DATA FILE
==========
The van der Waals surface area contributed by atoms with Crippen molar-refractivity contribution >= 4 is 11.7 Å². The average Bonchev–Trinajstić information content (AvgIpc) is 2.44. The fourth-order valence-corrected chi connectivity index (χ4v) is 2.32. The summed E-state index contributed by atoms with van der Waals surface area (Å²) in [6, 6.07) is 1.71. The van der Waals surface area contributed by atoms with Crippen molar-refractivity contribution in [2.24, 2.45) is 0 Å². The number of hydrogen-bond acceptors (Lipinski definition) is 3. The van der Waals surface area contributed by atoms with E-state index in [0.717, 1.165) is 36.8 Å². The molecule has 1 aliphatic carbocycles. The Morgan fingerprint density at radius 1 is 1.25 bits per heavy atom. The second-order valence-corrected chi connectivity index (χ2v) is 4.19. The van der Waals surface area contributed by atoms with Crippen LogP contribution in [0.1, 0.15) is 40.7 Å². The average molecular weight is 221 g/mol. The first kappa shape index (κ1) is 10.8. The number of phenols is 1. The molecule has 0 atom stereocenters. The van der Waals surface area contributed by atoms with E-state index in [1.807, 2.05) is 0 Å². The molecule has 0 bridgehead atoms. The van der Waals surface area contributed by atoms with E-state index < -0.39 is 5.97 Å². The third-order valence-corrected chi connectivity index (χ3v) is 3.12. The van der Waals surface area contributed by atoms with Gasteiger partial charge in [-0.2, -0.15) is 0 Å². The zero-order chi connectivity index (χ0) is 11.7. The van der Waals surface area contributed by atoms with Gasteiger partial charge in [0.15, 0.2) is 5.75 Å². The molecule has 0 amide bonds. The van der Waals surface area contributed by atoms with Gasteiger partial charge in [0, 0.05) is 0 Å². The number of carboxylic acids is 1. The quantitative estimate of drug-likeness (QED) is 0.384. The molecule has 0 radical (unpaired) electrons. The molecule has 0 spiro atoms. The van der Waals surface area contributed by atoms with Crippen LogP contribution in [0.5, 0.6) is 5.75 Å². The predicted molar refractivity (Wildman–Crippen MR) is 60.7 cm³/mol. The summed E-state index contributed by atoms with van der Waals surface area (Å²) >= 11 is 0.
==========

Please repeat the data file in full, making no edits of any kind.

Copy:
The van der Waals surface area contributed by atoms with Crippen molar-refractivity contribution >= 4 is 11.7 Å². The average Bonchev–Trinajstić information content (AvgIpc) is 2.44. The fourth-order valence-corrected chi connectivity index (χ4v) is 2.32. The summed E-state index contributed by atoms with van der Waals surface area (Å²) in [6, 6.07) is 1.71. The van der Waals surface area contributed by atoms with Crippen molar-refractivity contribution in [2.24, 2.45) is 0 Å². The number of hydrogen-bond acceptors (Lipinski definition) is 3. The van der Waals surface area contributed by atoms with E-state index in [0.717, 1.165) is 36.8 Å². The molecule has 1 aliphatic carbocycles. The Morgan fingerprint density at radius 1 is 1.25 bits per heavy atom. The second-order valence-corrected chi connectivity index (χ2v) is 4.19. The van der Waals surface area contributed by atoms with Crippen LogP contribution in [0.1, 0.15) is 40.7 Å². The average molecular weight is 221 g/mol. The first kappa shape index (κ1) is 10.8. The number of phenols is 1. The molecule has 0 atom stereocenters. The van der Waals surface area contributed by atoms with E-state index in [1.807, 2.05) is 0 Å². The molecule has 0 bridgehead atoms. The van der Waals surface area contributed by atoms with E-state index < -0.39 is 5.97 Å². The third-order valence-corrected chi connectivity index (χ3v) is 3.12. The van der Waals surface area contributed by atoms with Gasteiger partial charge in [-0.2, -0.15) is 0 Å². The zero-order chi connectivity index (χ0) is 11.7. The van der Waals surface area contributed by atoms with Gasteiger partial charge in [0.15, 0.2) is 5.75 Å². The molecule has 0 amide bonds. The van der Waals surface area contributed by atoms with Gasteiger partial charge in [0, 0.05) is 0 Å². The number of carboxylic acids is 1. The quantitative estimate of drug-likeness (QED) is 0.384. The molecule has 0 radical (unpaired) electrons. The molecule has 0 spiro atoms. The van der Waals surface area contributed by atoms with Crippen LogP contribution in [0.5, 0.6) is 5.75 Å². The predicted molar refractivity (Wildman–Crippen MR) is 60.7 cm³/mol. The summed E-state index contributed by atoms with van der Waals surface area (Å²) >= 11 is 0.